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Application of Advanced Oxidation Processes for Treatment of Naphthenic Acids in Oil Sands Process Water Open Access


Other title
Advanced Oxidation Process
Naphthenic Acids
Oil Sands Process Water
Type of item
Degree grantor
University of Alberta
Author or creator
Afzal, Atefeh
Supervisor and department
Martin, Jonathan (Medical Sciences-Laboratory Medicine and Pathology)
Gamal El-Din, Mohamed (Civil and Environmental Engineering)
Examining committee member and department
Buchanan, Ian (Civil and Environmental Engineering)
Dionysiou, Dionysios (Civil and Environmental Engineering)
Liu, Yang (Civil and Environmental Engineering)
Department of Civil and Environmental Engineering
Environmental Engineering
Date accepted
Graduation date
Doctor of Philosophy
Degree level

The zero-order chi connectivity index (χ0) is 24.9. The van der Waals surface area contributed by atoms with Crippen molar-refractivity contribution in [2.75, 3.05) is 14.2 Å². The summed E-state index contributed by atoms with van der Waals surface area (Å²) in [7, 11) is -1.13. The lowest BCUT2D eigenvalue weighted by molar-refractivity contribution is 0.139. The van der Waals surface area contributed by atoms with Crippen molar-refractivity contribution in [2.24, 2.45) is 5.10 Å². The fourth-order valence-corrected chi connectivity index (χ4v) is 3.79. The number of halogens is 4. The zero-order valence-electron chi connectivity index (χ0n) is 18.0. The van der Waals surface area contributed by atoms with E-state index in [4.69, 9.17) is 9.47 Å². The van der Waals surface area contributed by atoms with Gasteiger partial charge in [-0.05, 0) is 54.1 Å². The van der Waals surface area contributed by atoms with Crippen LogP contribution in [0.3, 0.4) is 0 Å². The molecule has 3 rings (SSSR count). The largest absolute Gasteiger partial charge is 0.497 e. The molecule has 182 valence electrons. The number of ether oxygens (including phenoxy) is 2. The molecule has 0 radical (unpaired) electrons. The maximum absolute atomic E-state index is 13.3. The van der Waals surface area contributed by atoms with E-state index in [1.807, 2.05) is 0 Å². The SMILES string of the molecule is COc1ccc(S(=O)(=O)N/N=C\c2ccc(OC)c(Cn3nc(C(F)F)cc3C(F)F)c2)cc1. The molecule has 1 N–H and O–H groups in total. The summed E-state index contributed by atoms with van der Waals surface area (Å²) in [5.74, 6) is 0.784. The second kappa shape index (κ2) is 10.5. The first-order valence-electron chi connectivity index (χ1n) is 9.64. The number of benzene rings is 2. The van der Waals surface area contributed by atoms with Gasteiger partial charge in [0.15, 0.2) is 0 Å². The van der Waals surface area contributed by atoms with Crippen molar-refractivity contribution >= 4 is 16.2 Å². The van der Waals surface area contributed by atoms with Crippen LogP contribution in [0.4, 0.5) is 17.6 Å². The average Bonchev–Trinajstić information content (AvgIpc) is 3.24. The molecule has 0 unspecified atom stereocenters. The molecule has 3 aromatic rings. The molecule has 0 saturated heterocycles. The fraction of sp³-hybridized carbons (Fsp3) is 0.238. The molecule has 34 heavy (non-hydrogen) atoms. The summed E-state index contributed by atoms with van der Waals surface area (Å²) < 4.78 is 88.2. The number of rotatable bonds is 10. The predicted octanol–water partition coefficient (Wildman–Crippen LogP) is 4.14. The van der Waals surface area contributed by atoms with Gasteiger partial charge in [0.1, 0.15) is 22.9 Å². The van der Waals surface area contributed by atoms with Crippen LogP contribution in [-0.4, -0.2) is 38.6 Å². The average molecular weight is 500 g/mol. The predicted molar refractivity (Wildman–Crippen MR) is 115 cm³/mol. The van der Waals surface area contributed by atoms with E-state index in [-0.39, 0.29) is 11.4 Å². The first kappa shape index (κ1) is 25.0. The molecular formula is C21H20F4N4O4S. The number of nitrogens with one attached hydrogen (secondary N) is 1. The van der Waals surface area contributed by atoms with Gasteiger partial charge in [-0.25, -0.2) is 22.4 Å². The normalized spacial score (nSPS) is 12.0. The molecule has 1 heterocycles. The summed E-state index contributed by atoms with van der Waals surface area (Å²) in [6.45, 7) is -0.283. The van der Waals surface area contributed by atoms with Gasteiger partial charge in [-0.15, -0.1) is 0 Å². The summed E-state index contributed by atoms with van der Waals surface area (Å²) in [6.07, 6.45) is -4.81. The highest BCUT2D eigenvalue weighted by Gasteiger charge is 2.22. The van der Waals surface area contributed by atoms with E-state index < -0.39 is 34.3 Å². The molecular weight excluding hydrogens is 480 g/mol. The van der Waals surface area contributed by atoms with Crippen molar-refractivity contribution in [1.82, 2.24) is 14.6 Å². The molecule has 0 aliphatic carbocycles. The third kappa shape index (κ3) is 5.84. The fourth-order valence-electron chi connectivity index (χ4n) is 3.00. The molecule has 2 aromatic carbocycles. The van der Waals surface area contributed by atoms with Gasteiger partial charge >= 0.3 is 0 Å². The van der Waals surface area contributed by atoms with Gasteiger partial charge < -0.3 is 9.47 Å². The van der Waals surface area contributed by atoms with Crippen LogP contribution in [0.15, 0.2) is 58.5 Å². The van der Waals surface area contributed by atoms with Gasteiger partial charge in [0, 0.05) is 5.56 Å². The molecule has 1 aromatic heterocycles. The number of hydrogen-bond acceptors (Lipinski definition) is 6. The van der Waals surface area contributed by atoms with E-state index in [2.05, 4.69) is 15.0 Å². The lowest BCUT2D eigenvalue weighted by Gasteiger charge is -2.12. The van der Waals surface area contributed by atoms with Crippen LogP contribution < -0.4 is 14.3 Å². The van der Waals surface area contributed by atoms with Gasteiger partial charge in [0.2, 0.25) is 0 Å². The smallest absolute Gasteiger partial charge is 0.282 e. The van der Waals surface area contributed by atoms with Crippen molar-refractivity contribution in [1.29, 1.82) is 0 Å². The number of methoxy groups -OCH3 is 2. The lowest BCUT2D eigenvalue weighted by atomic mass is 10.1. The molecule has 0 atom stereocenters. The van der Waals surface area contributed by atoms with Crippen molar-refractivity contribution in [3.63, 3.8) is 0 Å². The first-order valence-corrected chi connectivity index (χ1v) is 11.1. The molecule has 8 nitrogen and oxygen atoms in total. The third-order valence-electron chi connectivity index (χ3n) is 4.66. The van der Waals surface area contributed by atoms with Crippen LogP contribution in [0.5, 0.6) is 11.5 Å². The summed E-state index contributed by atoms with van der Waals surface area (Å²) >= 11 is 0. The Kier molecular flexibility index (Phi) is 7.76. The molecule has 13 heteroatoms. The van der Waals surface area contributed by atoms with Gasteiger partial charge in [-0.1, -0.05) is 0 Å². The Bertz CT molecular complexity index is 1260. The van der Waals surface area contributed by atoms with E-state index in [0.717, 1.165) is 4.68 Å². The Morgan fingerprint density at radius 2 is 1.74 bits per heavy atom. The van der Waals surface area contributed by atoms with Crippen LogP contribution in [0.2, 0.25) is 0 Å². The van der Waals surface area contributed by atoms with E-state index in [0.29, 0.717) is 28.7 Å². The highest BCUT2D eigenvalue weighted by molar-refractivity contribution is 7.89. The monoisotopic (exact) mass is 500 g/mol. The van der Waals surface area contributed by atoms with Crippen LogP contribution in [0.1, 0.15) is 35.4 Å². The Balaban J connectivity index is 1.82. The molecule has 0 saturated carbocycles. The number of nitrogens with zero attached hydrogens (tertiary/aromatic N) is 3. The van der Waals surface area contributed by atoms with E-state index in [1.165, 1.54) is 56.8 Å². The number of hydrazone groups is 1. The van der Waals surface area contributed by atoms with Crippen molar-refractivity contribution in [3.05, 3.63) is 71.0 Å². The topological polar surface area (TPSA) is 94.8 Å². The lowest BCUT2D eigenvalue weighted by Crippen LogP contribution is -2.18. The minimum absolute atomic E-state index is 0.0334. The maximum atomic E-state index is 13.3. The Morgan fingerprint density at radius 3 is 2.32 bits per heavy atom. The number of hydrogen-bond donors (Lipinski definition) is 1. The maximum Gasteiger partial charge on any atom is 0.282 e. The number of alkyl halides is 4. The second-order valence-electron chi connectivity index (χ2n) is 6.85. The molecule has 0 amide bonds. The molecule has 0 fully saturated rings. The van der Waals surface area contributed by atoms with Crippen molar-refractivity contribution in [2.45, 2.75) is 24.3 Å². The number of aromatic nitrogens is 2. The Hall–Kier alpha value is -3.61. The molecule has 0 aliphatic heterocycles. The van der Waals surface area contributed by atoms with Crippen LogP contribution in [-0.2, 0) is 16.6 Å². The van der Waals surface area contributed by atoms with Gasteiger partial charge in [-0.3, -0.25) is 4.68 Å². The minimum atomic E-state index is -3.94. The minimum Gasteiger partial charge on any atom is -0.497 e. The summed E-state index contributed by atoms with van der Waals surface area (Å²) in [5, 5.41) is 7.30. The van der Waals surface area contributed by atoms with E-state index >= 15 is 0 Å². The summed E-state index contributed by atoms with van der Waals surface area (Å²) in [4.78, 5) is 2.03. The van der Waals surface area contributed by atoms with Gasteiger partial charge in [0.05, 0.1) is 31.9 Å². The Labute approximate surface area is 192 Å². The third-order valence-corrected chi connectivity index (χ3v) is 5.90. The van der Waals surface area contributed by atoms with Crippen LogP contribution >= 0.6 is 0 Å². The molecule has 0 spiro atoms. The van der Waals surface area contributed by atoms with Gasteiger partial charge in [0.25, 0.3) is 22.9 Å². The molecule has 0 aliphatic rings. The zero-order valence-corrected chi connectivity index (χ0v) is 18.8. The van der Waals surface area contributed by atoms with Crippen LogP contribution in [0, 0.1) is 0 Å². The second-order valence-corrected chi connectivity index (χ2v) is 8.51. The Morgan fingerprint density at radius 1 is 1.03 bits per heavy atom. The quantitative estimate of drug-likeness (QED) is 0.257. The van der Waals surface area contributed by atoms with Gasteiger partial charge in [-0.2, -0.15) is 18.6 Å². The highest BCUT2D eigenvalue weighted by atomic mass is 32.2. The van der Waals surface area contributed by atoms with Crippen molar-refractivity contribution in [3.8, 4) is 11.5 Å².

The large volume of oil sands process-affected water (OSPW) produced by the oil sands industries in Northern Alberta, Canada, is an environmental concern. The toxicity of OSPW has been attributed to a complex mixture of naturally occurring acids, including naphthenic acids (NAs). NAs are a broad range of alicyclic and aliphatic compounds that are persistent in the environment. This work focused on the application of advanced oxidation processes (AOPs): UV/H2O2 and O3/H2O2 for degradation of model NA compounds and OSPW NAs. Cyclohexanoic acid (CHA) was selected as a simple model naphthenic acid, and its oxidation and byproduct formation in the UV/H2O2 and ozonation processes was studied. The results indicated that in the UV/H2O2 process, the pH had no significant effect on the degradation, nor on the formation and degradation of byproducts in ultrapure water. A real OSPW matrix had a significant impact by decreasing the CHA degradation rate up to 82% relative to that in ultrapure water. Relative rate measurements using binary mixtures of model NA compounds confirmed that reactivity favoured compounds with more carbons, and also favoured NAs with one saturated ring, relative to the corresponding linear NA. However, for model compound with three rings, no increased reactivity was observed relative to mono-cyclic NA. The mechanism of ozonation of CHA was different at pH 3 and pH 9. At pH 9, oxo-CHA and hydroxy-CHA were both detected by LC-MS/MS, confirming the hydroxyl radical (•OH) pathway in which superoxide CHA radical is a possible intermediate. The results of the O3/H2O2 advanced oxidation process of OSPW NAs showed that in a semi-batch system, approximately 90% of extractable organic acids of OSPW were removed using O3/H2O2 process with 85 mg/L of O3 and O3 to H2O2 ratio of 0.3.
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